To be clear, this article is offered to present the argument that placing a stop loss order on a winning stock is a strategic mistake. Our definition of a winning stock is when their fundamentals are strong and where the markets were pricing them appropriately when first purchased. Then, if their stock price falls due to irrational market behavior but their fundamentals remain intact, the winning stock simply goes on sale. In other words, the stock begins trading at a valuation that is below its intrinsic value. To the astute investor, this represents a buy signal, not a sell signal.
The basic principle and thesis is simple and straightforward. We contend that it is never a good idea to sell an investment for less than it's worth. In other words, we believe it's always a mistake to sell a stock when it is trading at less than its intrinsic value. If a thorough and careful calculation of True Worth™ was originally conducted before a common stock was purchased, then placing a stop loss only serves the purpose of potentially locking in an unnecessary loss.
An unrealized loss can quickly turn into an unrealized gain if the principles of sound valuation are heeded. Therefore, it is our contention that the better strategy is to buy more of a winner that has gone on sale. The cornerstone of all successful investing strategies is to buy low and sell high. Buying high and then selling low is a poor way to manage your investment portfolio. However, in order to be able to do this with confidence, the investor must have a valid method of determining True Worth™. The best, and dare we say only way to do this, is to evaluate the company based on fundamentals rather than price movement.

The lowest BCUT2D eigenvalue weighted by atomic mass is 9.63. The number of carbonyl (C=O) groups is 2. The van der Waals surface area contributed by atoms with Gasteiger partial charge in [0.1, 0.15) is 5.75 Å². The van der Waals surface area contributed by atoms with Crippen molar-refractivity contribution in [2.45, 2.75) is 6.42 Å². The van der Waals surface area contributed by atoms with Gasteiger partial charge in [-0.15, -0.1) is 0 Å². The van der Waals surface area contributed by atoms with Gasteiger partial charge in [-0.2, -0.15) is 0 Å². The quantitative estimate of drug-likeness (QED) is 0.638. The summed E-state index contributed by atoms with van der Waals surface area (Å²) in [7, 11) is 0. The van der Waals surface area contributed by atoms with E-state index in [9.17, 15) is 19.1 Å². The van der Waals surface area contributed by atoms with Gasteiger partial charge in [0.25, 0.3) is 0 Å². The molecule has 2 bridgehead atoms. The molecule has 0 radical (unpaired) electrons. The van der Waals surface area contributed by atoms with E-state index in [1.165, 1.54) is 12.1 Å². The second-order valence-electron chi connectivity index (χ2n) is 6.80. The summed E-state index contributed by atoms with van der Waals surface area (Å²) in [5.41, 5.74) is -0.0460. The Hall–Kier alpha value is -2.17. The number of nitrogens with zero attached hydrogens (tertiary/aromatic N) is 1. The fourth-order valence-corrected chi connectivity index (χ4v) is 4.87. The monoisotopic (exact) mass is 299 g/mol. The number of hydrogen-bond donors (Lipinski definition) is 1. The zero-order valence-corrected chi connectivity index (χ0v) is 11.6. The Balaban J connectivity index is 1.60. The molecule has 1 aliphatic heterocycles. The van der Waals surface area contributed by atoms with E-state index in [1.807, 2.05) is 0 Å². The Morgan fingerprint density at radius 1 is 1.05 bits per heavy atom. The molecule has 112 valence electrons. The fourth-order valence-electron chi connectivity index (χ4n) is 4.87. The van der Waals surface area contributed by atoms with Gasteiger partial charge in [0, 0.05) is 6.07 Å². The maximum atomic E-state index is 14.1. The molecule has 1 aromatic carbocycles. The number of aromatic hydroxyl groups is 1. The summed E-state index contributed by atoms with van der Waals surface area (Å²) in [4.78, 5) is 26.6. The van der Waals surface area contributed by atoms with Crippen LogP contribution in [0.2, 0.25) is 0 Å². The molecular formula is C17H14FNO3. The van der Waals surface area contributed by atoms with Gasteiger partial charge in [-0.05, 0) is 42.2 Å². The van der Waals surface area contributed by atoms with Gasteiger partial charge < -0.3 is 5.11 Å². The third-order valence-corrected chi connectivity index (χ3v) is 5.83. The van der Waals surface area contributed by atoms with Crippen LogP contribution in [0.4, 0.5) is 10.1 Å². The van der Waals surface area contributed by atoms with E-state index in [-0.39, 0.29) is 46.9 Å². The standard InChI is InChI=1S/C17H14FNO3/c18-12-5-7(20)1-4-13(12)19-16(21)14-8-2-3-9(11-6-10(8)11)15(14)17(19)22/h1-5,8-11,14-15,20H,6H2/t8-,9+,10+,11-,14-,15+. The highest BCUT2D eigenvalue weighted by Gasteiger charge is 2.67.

We often state, and it is mostly ignored, that measuring performance without simultaneously measuring valuation is a job half done. Furthermore, we believe that by applying sound principles of business, economics and accounting, a reasonable estimation of intrinsic value can be made. The following quote from the legendary investor Marty Whitman puts this clearly into perspective:
"I remain impressed with how much easier it is for us, and everybody else who has a modicum of training, to determine what a business is worth, and what the dynamics of the business might be, compared with estimating the price at which a non-arbitrage security will sell in near-term markets." Martin J. Whitman, Chairman of the Board, Third Avenue Value fund.
A Hypothetical Example of a Costly Stop Loss
Let's assume you intelligently bought Green Mountain Coffee Roasters (GMCR) on September 30, 2008 at $8.74 per share (orange arrow). Since this is a very fast-growing company, its PE ratio at the time was approximately 44.6, which is admittedly high. But, because its earnings growth rate was just under 55% per annum, it was trading at a PEG ratio below one, which many consider an attractive valuation. Nevertheless, the high absolute PE ratio motivated you to place a stop loss 15% below its $8.74 purchase price.